Published On: Thu, Dec 16th, 2021

Lofty words but hardly any deadlines in policy plan for 2022

PHILIPSBURG — The draft 2022 budget closes with a deficit of 124.1 million guilders ($69.3). No surprises there. Revenue is projected to be 409.3 million ($228.7 million) and expenditures 533.5 million ($298 million). More interesting than these numbers is the question: what is the government going to achieve under such dire financial stress?

The answers ought to be in the policy plan for 2022 that is an integral part of the budget. Finance Minister Ardwell Irion writes in his elucidation that, given the deficit, it is important to increase revenue and to lower expenditures. The measures contained in the country package see to quite some of such measures, but Irion notes that the effect in 2022 will be small because of the time it will take to implement these measures.

The policy plan opens with a lofty reference to the National Development Vision 2030: “Turn St. Maarten into a compassionate, strong and decisive country that will be economically resilient and that will be able to support its own development and to offer an improved quality of life and wellbeing for future generations.”

The policy plan is full of ideas and initiatives, but the only one that mentions some sort of deadline can be found in Irion’s chapter about his ministry. “Restructuring (of the tax inspectorate) must make sure within three years that citizens and companies will be prepared or forced to abide by their legal obligations regarding the community of which they are a part.”

Otherwise, the plan quite often speaks of “aiming for better” (for instance a better cooperation between the ministries) and it uses terms like “to set priorities”, “completing (parking and towing policy), and “being progressive” (Ministry of Public Health); hardly any deadlines anywhere.

The Ministry of Finance mentions a couple of concrete actions though some of them will raise eyebrows, like this one: “The advice for tax reform, including some adjustments from the International Monetary fund, approved by the Council of Ministers in 2015, is ready.”

This proposal will be presented to parliament in 2022 and it will be implemented after 2022.

Irion also reports that introducing a VAT-system is “not the desired solution” because of the relationship with the French side of the island and vulnerability to fraud.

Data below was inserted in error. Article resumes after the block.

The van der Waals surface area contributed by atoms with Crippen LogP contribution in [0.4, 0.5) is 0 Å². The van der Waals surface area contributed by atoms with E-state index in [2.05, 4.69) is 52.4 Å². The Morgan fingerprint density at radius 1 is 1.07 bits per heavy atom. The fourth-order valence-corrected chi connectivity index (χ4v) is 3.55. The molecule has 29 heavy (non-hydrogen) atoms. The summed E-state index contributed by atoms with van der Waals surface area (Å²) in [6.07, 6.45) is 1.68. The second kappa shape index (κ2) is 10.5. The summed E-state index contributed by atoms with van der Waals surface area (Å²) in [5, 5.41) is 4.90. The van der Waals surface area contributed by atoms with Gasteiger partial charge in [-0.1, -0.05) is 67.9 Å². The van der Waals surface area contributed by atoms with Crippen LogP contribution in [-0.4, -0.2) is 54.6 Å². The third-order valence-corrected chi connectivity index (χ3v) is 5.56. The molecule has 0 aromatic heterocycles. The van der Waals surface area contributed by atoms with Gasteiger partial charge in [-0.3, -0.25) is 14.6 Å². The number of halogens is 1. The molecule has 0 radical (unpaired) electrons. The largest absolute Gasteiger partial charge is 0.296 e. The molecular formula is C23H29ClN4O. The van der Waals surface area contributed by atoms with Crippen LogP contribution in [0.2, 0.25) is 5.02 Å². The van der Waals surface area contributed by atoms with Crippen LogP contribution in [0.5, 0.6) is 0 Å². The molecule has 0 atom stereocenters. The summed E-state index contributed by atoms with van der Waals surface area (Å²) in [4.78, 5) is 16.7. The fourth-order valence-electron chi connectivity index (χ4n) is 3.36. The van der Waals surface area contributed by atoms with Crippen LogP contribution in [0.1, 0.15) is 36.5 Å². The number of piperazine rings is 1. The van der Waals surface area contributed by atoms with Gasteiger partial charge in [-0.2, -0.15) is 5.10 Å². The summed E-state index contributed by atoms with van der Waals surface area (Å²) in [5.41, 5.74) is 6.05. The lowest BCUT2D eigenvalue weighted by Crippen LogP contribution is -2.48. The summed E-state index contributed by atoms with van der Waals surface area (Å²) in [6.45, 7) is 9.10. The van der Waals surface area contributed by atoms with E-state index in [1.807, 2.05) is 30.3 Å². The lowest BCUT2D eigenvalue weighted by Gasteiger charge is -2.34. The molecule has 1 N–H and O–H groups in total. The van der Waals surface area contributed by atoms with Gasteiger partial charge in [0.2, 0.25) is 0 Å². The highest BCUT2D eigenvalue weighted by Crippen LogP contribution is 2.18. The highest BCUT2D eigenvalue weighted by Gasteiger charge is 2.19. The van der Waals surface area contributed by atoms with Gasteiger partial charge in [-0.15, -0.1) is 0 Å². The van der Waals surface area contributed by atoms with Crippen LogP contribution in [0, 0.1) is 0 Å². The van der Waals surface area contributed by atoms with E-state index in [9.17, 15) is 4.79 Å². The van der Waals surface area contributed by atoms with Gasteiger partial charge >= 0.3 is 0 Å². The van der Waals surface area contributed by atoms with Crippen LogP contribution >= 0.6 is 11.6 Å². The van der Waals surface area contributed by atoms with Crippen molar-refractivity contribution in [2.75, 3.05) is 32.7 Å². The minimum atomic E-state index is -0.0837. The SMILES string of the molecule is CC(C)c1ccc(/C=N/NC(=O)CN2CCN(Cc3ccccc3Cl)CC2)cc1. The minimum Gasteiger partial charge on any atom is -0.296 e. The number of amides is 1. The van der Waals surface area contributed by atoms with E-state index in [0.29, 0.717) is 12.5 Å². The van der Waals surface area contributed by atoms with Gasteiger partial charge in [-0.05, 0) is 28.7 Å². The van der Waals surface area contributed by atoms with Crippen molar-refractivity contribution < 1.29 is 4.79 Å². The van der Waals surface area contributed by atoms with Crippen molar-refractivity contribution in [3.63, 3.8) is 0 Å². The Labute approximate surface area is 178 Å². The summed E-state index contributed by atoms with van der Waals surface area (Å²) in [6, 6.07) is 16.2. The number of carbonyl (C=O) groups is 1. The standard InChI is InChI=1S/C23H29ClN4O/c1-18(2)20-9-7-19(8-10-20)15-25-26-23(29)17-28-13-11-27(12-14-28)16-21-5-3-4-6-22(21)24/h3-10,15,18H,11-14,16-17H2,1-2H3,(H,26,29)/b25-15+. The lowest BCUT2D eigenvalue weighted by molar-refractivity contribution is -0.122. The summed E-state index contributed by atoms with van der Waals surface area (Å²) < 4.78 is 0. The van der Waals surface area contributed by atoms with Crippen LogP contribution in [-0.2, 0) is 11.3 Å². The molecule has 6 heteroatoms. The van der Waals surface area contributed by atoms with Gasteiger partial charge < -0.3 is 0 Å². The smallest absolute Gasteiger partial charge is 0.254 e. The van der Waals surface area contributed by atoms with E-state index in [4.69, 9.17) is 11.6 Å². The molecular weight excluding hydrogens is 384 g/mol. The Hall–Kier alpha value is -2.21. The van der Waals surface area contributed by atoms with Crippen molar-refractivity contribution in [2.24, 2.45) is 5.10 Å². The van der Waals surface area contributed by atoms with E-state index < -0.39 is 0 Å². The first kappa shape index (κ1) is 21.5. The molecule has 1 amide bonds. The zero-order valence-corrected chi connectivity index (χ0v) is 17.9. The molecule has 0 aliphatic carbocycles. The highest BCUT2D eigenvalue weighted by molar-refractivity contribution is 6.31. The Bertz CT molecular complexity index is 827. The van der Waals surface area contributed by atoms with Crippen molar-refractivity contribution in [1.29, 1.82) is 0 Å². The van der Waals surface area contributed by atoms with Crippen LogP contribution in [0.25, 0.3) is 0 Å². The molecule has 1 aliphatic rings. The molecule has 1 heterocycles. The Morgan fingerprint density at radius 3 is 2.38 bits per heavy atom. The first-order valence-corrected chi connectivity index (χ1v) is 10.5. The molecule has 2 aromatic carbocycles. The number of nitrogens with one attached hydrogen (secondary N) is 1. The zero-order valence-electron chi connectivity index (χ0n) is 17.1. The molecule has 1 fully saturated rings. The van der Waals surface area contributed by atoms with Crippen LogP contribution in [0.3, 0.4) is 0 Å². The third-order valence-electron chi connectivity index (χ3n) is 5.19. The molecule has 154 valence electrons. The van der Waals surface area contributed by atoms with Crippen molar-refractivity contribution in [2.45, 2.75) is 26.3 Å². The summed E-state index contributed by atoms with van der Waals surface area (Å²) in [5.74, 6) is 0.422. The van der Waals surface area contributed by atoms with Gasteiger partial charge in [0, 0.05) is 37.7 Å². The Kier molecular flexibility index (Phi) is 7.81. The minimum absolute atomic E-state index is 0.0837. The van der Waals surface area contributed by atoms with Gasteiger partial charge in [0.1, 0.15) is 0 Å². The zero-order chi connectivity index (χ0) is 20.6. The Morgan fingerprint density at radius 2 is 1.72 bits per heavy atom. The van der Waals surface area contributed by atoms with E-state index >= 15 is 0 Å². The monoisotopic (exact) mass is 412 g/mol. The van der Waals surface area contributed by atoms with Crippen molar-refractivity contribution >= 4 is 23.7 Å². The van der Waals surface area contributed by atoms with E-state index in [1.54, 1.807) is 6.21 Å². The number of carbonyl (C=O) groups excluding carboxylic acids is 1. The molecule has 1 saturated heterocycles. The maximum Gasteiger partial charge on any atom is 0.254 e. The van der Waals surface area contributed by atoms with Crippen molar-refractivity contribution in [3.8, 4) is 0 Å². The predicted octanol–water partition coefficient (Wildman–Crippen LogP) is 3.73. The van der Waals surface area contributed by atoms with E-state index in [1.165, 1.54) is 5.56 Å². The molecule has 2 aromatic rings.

The ministry also plans to hire a public relations expert “to inform citizen about their rights and duties with regard to tax legislation.”

Prime Minister Silveria Jacobs’ Ministry of General Affairs chapter contains a headline that reads “Environment and less Climate Change.” But this section does not mention one single word about climate change. Instead, it speaks of “achieving community wellbeing” and about the establishment of a Disaster Risk Management Fund; not to protect the population, but to repair damages to the government organization after a disaster.

The ministry also aims to enable “all civil servants to improve their productivity; including working from home.”

The ministry of Justice also produces an incomprehensible sentence when it speaks about the qualifications of its staff. “Making sure that the immigration policy enables hiring qualified local workers, while this was not available locally.”

The Ministry of Public Health, Social Development and Labor want to protect the rights of employees and the local labor market while at the same time it wants to make the labor laws more flexible.

Other goals for this ministry are the increase of pension payments and the development and implementation of National Health Insurance.

The ministry of Tourism and Economic Affairs intends to take an old plan off the shelf by establishing a plan of approach for the establishment of the St. Maarten Tourism Authority by January 2023. It is unclear whether this deadline refers to the plan of approach or to the establishment of the tourism authority.

In early 2022, the ministry intends to research the effectiveness of a maximum-price system.